Prime Minister Justin Trudeau has distinguished himself on the world stage as the paragon of this belief system, and many outside Canada assume he reflects an equally woke Canadian public. But is this truly the case? To better understand Canadian views, The Macdonald-Laurier Institute asked Maru Public Opinion Polls to conduct a nationally representative survey of 1,500 adults, in which I fielded numerous questions previously put to American and British samples. 

What did I find? Surprisingly, despite their reputation, Canadians largely reject the woke ideology. For instance, they oppose the idea of separating pupils in class by race—assigning whites as privileged and minorities as oppressed—by a whopping 92 to 8. By 85-15, they reject the idea of teaching children that “There is no such thing as biological sex, only gender preference.” Excluding those with no opinion, 80 percent of respondents were against the idea of J.K. Rowling being dropped by her publisher. By a similar slant, Canadians say “political correctness has gone too far.”

In most cases, respondents came out strongly against established practices found in Canadian institutions. For example, when Toronto teacher Richard Bilkszto pushed back against diversity trainer Kike Ojo-Thompson’s characterization of Canada as more racist than the United States, none of his colleagues defended him and his travails eventually drove him to suicide. Yet, by a stunning 95-5 margin, Canadians overwhelmingly reject the idea that their country is more racist than other countries. Among those with an opinion, just 30 percent say that Canada is a racist country while 70 percent disagree. A similar share says they do not want schoolchildren taught that the country is racist.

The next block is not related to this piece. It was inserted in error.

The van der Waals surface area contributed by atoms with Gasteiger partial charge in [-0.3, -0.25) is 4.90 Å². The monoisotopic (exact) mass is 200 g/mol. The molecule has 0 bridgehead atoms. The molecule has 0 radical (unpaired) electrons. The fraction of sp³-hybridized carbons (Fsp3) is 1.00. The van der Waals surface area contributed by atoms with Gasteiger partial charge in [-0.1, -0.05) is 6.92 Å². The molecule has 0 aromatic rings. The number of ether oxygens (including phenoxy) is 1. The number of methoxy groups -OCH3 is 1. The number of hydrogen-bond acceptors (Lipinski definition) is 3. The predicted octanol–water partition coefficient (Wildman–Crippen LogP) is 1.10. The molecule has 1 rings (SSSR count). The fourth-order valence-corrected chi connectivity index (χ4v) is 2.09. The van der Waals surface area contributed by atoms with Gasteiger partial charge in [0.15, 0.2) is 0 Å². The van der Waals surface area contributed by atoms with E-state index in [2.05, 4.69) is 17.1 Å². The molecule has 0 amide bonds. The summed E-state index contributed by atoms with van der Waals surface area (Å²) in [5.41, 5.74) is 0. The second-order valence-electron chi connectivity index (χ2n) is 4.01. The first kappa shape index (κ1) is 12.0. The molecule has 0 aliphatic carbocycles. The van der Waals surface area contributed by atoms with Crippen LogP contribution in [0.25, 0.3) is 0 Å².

Or consider the fact that almost all statues of Sir John A. Macdonald have been removed from major Canadian cities. Yet, Canadians oppose removing statues of Canada’s Father of Confederation by a two-to-one ratio. Among those with an opinion, a mere 8 percent say activists should be allowed to remove statues without government approval, with 92 percent against. Almost 45 percent of Tory and PPC voters strongly disagree with removing Macdonald. In addition, only 5 percent of Liberal, NDP, and Green voters strongly agree that his statues should be removed. The majority of left-wing voters oppose rather than support Macdonald’s removal.